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The Truth About the Fact: An International Journal of Literary Nonfiction

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The Truth About the Fact: A Journal of Literary Nonfiction is an international journal committed to the idea that excellence in the art of letters can play a vital role in transforming the planet we share.

Sunday, April 18, 2010

A Good Addiction

It's 3PM.

The headache is beginning to set in.

My hands begin to shake.

I need another fix.

I drink one before work. I drink two at work. I drink another before class. I drink one mid-afternoon. I begin most nights with a drink.

A drink of coffee that is.

Hi, my name is Alex and I'm a coffee-aholic. I can't get through the morning, let alone a day without a good ol' cup of joe. Coffee, and in essence caffeine, is the modern drug choice in the work/school world. It offers easy access, is socially acceptable and excluding daily Starbucks runs, is readily affordable.

I'm far from alone in my addiction. There are almost 16,000 Starbucks in 44 countries and this amazingly addictive chain is only one of many (go ahead and add the independently run coffee shops to that obscenely large number). They make coffee so quick and easy that it's hard not to find yourself instantly lost in and addicted to this world. After spending almost $100 in a week and a half on this addiction, I think it's finally time to admit I have a problem. Being a full time student, working 30 hours a week and attempting to maintain a social life, this addiction is one that easily follows.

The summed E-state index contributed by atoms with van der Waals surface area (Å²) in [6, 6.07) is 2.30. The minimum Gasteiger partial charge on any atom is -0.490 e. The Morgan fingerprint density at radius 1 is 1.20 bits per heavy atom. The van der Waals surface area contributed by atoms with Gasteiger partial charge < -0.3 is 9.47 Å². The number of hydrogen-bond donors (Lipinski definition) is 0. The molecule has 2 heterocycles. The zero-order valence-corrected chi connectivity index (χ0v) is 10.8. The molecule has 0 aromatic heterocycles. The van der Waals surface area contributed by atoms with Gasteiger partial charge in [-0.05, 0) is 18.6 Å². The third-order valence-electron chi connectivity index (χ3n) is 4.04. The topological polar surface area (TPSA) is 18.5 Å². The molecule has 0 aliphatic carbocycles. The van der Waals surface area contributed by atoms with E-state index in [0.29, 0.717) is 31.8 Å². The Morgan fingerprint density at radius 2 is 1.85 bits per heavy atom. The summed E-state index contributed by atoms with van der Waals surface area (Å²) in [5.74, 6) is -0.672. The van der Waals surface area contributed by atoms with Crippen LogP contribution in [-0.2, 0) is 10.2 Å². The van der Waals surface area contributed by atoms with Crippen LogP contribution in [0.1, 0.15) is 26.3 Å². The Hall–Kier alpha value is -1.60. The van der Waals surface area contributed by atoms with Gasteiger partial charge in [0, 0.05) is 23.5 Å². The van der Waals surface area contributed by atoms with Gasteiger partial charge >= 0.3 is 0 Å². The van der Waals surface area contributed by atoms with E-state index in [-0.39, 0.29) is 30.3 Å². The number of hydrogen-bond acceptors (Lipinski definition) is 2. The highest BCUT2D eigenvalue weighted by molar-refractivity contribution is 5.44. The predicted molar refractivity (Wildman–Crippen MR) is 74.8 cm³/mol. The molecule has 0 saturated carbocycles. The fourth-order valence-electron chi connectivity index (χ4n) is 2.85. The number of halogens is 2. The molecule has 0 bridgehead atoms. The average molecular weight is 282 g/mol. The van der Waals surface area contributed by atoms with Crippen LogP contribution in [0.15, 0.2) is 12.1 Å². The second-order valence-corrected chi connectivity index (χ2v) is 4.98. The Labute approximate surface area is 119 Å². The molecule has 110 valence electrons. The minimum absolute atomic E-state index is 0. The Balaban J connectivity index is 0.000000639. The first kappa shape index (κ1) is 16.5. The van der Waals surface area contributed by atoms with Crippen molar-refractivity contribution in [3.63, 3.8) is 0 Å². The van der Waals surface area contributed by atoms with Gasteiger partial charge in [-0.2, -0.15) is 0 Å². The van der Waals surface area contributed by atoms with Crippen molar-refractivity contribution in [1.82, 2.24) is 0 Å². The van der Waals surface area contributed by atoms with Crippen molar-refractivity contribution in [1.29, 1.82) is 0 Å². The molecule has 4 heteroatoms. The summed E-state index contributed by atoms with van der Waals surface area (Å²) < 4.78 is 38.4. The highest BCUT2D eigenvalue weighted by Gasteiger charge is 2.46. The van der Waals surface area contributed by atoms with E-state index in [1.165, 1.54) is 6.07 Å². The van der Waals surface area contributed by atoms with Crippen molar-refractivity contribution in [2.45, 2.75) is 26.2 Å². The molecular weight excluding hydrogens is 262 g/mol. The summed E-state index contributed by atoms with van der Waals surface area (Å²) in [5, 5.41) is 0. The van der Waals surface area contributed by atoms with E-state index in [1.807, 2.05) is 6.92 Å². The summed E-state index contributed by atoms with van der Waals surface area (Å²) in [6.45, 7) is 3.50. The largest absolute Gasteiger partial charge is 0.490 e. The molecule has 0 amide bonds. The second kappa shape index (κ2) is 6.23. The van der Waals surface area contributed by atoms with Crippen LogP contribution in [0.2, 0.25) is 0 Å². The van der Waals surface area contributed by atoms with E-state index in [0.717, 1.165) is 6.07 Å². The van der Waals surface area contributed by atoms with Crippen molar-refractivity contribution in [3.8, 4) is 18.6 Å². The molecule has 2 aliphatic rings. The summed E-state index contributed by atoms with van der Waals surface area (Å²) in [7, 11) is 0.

Despite the death of my bank account, is drinking too much coffee really a problem? It's not Vodka in my mug. It's not MaryJane that gets my day going. Caffeine is my fix, not needles in my arm, so is there actual harm?

In actuality, in the shadow of all the experiments done to prove the damaging effects of coffee on the general well being of the individual, scientists have thankfully shown the opposite. It seems as though there are far worse addictions. Coffee can actually lengthen the lifespan (of women mostly, they drink far more coffee than men do) and coffee can actually reduce some other medical ailments. A group of American researchers have come to this conclusion: Coffee consumed in moderate amounts, up to four or five cups a day, may provide a series of health benefits, irrespective of the age and sex of the individual. Most things are good in moderation, and coffee is one of them.

I regularly drink slightly over, ok 3 or 4 cups over that number, but I am still reaping some awesome benefits. Although I need to cut back slightly, if not for my own health then for the health of my wallet. But as far as addictions go, I have choosen pretty wisely.
Alex M. Mead


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